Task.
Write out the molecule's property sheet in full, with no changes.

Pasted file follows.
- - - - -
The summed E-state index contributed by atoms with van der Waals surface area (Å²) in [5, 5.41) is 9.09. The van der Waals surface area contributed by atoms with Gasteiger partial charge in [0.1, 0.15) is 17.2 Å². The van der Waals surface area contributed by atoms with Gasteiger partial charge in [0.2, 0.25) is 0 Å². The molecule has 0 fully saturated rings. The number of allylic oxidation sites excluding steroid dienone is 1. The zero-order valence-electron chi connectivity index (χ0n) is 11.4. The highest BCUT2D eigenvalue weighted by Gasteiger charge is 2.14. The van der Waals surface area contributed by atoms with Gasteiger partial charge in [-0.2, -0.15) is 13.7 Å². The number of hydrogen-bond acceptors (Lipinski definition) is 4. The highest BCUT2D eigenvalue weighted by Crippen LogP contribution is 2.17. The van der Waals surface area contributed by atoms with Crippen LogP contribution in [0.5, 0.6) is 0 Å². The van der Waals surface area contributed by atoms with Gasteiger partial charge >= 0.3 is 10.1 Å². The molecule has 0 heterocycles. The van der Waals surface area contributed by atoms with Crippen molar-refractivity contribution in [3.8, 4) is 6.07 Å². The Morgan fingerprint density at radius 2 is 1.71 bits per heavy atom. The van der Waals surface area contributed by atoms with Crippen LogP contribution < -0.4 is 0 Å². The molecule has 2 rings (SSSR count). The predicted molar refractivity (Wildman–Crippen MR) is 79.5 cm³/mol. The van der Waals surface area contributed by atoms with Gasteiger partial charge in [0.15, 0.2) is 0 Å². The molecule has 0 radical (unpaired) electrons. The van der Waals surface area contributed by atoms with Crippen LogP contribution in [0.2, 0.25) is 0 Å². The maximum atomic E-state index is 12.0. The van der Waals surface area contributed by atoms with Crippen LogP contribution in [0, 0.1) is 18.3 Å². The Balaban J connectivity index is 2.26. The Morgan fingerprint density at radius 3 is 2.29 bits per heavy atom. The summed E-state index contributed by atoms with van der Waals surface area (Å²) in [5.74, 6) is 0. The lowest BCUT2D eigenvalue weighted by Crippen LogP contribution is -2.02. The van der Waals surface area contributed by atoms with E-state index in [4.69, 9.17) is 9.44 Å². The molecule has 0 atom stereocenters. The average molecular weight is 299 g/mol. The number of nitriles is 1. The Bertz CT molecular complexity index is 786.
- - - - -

The summed E-state index contributed by atoms with van der Waals surface area (Å²) in [5, 5.41) is 9.09. The van der Waals surface area contributed by atoms with Gasteiger partial charge in [0.1, 0.15) is 17.2 Å². The van der Waals surface area contributed by atoms with Gasteiger partial charge in [0.2, 0.25) is 0 Å². The molecule has 0 fully saturated rings. The number of allylic oxidation sites excluding steroid dienone is 1. The zero-order valence-electron chi connectivity index (χ0n) is 11.4. The highest BCUT2D eigenvalue weighted by Gasteiger charge is 2.14. The van der Waals surface area contributed by atoms with Gasteiger partial charge in [-0.2, -0.15) is 13.7 Å². The number of hydrogen-bond acceptors (Lipinski definition) is 4. The highest BCUT2D eigenvalue weighted by Crippen LogP contribution is 2.17. The van der Waals surface area contributed by atoms with Crippen LogP contribution in [0.5, 0.6) is 0 Å². The van der Waals surface area contributed by atoms with Gasteiger partial charge >= 0.3 is 10.1 Å². The molecule has 0 heterocycles. The van der Waals surface area contributed by atoms with Crippen molar-refractivity contribution in [3.8, 4) is 6.07 Å². The Morgan fingerprint density at radius 2 is 1.71 bits per heavy atom. The van der Waals surface area contributed by atoms with Crippen LogP contribution < -0.4 is 0 Å². The molecule has 2 rings (SSSR count). The predicted molar refractivity (Wildman–Crippen MR) is 79.5 cm³/mol. The van der Waals surface area contributed by atoms with Gasteiger partial charge in [0.15, 0.2) is 0 Å². The molecule has 0 radical (unpaired) electrons. The van der Waals surface area contributed by atoms with Crippen LogP contribution in [0.2, 0.25) is 0 Å². The maximum atomic E-state index is 12.0. The van der Waals surface area contributed by atoms with Crippen LogP contribution in [0, 0.1) is 18.3 Å². The Balaban J connectivity index is 2.26. The Morgan fingerprint density at radius 3 is 2.29 bits per heavy atom. The summed E-state index contributed by atoms with van der Waals surface area (Å²) in [5.74, 6) is 0. The lowest BCUT2D eigenvalue weighted by Crippen LogP contribution is -2.02. The van der Waals surface area contributed by atoms with E-state index in [4.69, 9.17) is 9.44 Å². The molecule has 0 atom stereocenters. The average molecular weight is 299 g/mol. The number of nitriles is 1. The Bertz CT molecular complexity index is 786.